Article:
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Hickey welcomes report into Rio 2016 ticket scandal

Pat Hickey has today (Monday) said he looks forward to resuming his international Olympic duties after stating that the report by former Irish High Court judge, Justice Carroll Moran, into the ticketing scandal surrounding the 2016 summer Olympic Games clears him of any wrongdoing.

The report has been released today following the scandal that erupted during last year’s Games in Rio de Janeiro. Former European Olympic Committees (EOC) and Olympic Council of Ireland (OCI) president Hickey is still set to stand trial alongside nine other executives after a Rio de Janeiro court in September 2016 accepted prosecutors’ charges in the case surrounding an alleged illegal ticket ring run during Rio 2016.

The defendants include Hickey, who has stepped down from his positions, which include International Olympic Committee (IOC) executive board membership, and Kevin Mallon, a director of international sports hospitality company THG Sports.

Martin Burke, the OCI’s sports director, four other THG officials and three from Dublin-based Pro10 Sports Management, Ireland’s official Olympic Games ticket reseller, were also indicted in the court document.

Police have claimed that Hickey conspired with businessmen to transfer Olympic Games tickets illegally from Pro10 to THG Sports, which was a non-authorised vendor and allegedly sold them for very high fees. Police investigators said the scheme was planned to produce $3m (€2.58m).

All involved have denied wrongdoing but authorities are said to have uncovered evidence suggesting the ring was in operation for around eight years and was already planning for other Olympic events, including the 2020 summer Games in Tokyo.

Irish broadcaster RTE said today’s report found that Pro10 was not genuine and provided an inadequate service. Pro10 was formed after THG was rejected as a partner by Rio 2016, with the Moran report detailing that it was used to disguise the continuing role of THG.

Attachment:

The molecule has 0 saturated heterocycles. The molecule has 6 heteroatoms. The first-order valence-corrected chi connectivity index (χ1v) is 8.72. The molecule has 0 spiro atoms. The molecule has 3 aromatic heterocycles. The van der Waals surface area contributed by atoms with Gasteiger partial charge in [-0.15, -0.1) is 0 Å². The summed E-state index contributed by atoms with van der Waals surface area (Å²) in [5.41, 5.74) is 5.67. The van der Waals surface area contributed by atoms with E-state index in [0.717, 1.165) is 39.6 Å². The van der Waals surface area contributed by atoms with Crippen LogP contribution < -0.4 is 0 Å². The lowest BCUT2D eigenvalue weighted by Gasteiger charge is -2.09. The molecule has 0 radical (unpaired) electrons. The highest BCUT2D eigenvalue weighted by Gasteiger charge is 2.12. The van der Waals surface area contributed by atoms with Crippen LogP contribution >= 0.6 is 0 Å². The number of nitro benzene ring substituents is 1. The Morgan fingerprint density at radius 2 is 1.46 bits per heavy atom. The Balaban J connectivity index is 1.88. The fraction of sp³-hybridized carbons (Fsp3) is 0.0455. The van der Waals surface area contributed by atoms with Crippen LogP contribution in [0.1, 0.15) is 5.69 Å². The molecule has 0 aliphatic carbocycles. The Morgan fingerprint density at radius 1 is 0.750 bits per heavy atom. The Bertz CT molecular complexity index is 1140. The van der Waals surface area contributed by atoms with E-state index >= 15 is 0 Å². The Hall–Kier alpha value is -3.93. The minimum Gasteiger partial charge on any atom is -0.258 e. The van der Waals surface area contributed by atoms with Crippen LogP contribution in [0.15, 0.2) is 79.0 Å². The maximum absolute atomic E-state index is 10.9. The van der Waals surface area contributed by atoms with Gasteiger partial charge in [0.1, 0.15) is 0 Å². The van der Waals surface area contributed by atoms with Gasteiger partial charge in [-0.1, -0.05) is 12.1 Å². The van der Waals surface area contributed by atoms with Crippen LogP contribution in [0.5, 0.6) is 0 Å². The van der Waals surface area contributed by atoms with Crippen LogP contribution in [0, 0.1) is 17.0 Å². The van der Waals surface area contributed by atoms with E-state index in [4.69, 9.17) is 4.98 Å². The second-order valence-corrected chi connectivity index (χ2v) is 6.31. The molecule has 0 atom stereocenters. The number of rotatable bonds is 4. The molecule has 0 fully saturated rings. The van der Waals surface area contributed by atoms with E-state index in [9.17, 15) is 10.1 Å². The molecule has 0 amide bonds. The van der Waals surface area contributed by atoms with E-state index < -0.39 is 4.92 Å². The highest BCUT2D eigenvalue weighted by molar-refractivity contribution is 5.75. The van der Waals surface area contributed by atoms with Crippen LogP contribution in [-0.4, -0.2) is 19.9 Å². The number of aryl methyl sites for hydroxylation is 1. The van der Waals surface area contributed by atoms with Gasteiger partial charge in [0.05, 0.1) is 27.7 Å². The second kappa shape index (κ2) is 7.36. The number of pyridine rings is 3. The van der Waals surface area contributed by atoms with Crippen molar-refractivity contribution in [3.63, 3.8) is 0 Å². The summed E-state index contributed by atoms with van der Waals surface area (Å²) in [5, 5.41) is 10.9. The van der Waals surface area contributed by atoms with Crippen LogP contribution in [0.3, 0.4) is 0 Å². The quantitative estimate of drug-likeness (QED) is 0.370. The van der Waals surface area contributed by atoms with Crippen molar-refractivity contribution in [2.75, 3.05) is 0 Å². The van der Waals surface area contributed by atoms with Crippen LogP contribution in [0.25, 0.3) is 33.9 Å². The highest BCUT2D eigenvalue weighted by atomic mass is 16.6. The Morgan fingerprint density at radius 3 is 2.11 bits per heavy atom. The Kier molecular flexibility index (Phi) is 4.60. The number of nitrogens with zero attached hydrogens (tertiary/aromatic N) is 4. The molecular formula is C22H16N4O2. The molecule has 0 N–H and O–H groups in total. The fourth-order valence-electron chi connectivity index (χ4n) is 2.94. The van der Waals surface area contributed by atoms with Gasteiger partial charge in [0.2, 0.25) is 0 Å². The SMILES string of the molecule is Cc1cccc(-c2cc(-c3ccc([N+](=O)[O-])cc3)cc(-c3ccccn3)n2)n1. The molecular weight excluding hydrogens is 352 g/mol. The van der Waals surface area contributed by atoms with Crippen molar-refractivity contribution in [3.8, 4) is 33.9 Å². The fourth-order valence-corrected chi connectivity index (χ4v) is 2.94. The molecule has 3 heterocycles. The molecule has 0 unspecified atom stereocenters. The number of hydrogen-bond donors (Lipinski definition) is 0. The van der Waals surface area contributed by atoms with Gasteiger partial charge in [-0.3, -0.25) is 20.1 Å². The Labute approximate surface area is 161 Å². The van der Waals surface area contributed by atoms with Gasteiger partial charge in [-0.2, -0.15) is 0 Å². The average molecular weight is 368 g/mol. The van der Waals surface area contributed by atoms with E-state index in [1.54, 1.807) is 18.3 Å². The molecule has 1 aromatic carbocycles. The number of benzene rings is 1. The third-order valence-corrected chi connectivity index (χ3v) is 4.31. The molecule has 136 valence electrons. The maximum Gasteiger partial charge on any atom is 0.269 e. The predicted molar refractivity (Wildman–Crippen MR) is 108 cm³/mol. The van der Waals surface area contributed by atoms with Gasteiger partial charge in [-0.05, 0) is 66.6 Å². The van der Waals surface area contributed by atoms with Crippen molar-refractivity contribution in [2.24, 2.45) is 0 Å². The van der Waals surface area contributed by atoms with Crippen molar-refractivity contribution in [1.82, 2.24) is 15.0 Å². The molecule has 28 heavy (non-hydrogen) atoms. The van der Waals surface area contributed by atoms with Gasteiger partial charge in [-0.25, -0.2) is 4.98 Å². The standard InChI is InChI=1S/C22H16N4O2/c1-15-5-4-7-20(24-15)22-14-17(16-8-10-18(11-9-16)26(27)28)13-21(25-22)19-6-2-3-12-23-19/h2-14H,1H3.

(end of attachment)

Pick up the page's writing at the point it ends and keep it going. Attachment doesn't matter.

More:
Judge Moran also said balancing payments should have been present in the OCI’s accounts to account for extra premium tickets. However, they were absent and there was no supporting documentation, which Moran said was a concern.

The formation of the report has been hindered by its status as a non-statutory one without powers of compellability. THG, Pro10, Hickey and the IOC chose not to cooperate, citing the potential for self-incrimination amid the ongoing criminal case in Brazil.

In a statement reported by the Irish Times newspaper, Hickey said that while the report contains “significant inaccuracies” he is “pleased to see my reputation and good name have been cleared” and that there is “no allegation of criminality or financial impropriety”.

Hickey also criticised Ireland’s Minister for Transport, Tourism and Sport Shane Ross for failing to bring to the attention of the Irish Assembly the agreed legal procedure on the matter, which “would have resulted in substantial saving to the Irish taxpayer.” The Times said the report has cost €312,765 to produce.

Hickey said: “I have read the report of Judge Carroll Moran S.C. and while the report contains significant inaccuracies I am pleased to see my reputation and good name have been cleared in that there is no allegation of criminality or financial impropriety.

“The launching and conducting of an inquiry while proceedings were still outstanding in Brazil was ill-conceived arising from an inability on the part of participants to partake in the inquiry based on legal advice.”

He added: “I await the outcome of legal procedures in Brazil and regrettably I and my family are frustrated by the delays in the process which are outside my control. However, my legal team and I remain totally confident that I will be cleared of all charges in Brazil. I look forward in due course to resuming my international Olympic duties.”